Ultra-realistic surround sound is a step closer for everyone thanks to a new method that will cheaply and efficiently compute the way individuals hear things.
Currently, creating accurate 'virtual sound fields' through headphones is almost exclusively the domain of high-budget military technologies and involves lengthy and awkward acoustic measurements. The new approach eliminates the acoustic measurement step altogether and promises to produce the required results in mere minutes.
The breakthrough has been made by researchers at the University of York's Department of Electronics, funded by the Engineering and Physical Sciences Research Council (EPSRC). The researchers are working in collaboration with colleagues at the University of Sydney, Australia.
The team are now working to commercialise the idea. Tony Tew, lead researcher at York explains, "We envisage booths in the high street, like those used for passport photos, where customers can have the shape of their head and ears measured easily. The shape information will be used to quickly compute an individual's spatial filters."
Spatial filters encapsulate how an individual's features alter sounds before they reach the eardrum. The changes vary with direction and so supply the brain with the information it needs to work out where a sound is coming from. Tew's booth would record the spatial filter measurements on to a smart card, readable by next-generation sound systems. The result – sounds heard through headphones should be indistinguishable from hearing the same sounds live.
Rapid-growth portable technologies, such as mobile communications, wearable computers and personal entertainment systems, largely depend on ear phones of one sort or another for their reproduction of sound. Ear phones are perfect for creating a virtual sound field using the York-Sydney team's method. Realism is only one benefit; the ability to place virtual sounds anywhere around the head has applications in computer games and for producing earcons (the acoustic equivalent of icons on a visual display). Next-generation hearing aids programmed with the wearer's spatial filters will be able to exploit the directional information created by the ear flaps and so help to target one sound while rejecting others.
Tony Tew says, "Our main goal is for personalised spatial filters to figure in a wide range of consumer technologies, making their benefits available to everyone."
In general, the location of sounds to our left and right can be inferred from the difference in their time of arrival and intensity at each ear. This is exploited, albeit in a limited way, in stereo music recordings. However, distinguishing sounds from the front and behind is a more subtle process and relies on the features of the ear flaps (pinnae). The spatial filters created in this research will be derived with the aid of 3-D images of the pinnae.
This research is being undertaken in close collaboration with academics at the University of Sydney, Australia. They have pioneered the techniques for using the information about face shape captured by the York group to produce the personalised 'spatial filters', more usually called Head-Related Transfer Functions (HRTFs). These HRTFs can be programmed as software processes or built into microchips that can alter an electronic signal so as to mimic the effects of the head and outer ear before the signal is fed into the ear canals through a pair of headphones. The Australian Research Council funds the University of Sydney work.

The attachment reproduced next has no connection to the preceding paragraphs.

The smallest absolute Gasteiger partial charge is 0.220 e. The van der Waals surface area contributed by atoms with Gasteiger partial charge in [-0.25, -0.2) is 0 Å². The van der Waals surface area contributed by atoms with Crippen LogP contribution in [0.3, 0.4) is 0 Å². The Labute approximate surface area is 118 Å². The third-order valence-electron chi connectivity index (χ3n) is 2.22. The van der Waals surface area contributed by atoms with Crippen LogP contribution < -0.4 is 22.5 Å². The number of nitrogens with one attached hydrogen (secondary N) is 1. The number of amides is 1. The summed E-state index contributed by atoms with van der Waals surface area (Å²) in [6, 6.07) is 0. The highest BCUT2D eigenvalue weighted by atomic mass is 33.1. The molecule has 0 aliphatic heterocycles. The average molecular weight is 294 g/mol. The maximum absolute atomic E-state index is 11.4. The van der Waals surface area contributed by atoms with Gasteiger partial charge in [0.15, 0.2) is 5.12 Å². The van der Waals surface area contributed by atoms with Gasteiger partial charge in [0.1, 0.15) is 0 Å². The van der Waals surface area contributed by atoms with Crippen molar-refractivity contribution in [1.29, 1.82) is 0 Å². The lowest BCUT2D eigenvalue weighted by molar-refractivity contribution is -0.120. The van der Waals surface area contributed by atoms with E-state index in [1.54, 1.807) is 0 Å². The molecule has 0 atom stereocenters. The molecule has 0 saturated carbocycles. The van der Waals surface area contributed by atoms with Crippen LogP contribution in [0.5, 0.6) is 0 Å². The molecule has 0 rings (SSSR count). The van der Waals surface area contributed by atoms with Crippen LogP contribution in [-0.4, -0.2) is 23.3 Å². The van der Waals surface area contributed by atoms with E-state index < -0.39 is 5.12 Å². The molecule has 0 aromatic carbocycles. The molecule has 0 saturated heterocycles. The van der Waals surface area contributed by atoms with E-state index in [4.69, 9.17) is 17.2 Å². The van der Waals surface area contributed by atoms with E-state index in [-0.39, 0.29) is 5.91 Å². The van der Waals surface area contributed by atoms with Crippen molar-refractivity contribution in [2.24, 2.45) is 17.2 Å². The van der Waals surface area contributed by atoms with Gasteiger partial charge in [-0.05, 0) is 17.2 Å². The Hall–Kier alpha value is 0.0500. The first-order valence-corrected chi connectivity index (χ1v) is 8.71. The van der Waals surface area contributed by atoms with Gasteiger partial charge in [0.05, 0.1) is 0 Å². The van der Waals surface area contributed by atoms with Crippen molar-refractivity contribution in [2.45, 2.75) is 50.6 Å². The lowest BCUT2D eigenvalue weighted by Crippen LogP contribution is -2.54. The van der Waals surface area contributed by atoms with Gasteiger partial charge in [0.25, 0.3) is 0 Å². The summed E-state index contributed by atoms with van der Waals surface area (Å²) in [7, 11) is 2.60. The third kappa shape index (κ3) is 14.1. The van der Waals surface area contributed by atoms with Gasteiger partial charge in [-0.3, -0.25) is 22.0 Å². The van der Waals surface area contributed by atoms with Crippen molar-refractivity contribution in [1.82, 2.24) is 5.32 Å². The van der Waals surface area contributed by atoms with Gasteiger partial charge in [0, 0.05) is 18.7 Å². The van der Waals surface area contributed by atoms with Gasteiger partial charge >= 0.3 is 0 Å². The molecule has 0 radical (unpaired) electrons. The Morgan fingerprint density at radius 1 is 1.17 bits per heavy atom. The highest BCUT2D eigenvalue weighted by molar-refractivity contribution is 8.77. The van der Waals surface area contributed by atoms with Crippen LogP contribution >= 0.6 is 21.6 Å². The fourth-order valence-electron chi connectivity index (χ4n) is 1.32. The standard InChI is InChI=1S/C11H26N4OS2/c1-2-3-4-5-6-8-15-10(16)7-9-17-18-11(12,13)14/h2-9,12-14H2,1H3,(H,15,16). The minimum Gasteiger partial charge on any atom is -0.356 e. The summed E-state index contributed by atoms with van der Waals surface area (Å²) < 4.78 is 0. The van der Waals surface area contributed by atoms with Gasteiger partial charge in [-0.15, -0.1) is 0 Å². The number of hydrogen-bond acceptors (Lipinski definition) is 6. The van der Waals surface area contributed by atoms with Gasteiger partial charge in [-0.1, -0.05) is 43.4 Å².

The reproduction of sound first started with the use of a single speaker before progressing to stereo. Nowadays, home cinema can use six or more speakers to give listeners a feeling of being immersed in sound. However, these systems were never intended to recreate sounds that are indistinguishable from the 'live' experience. Beyond surround sound lie the developing technologies of wavefront synthesis and ambisonics, for example, which are much more capable of conveying the direction and even the size of a sound source. Both rely on arrays of loudspeakers. Generally speaking, the more loudspeakers, the better the performance, but also the greater the cost. The method being pursued at York and Sydney employs the technique of binaural sound synthesis, which seeks to recreate the illusion of sound all around the listener simply using two channels of sound, one channel delivered to each ear.
Hearing a traditional stereo signal through headphones normally gives the impression that the sounds are located 'inside' the listener's head. Personalised binaural audio is different from stereo, however, because it includes the subtle distortions to the sound caused by the effect of the head and ear shapes of the listener. As such, it is a fundamentally different way of creating accurate total immersion in a sound field compared to the use of multi-channel loudspeaker arrays.
Source: Engineering and Physical Sciences Research Council
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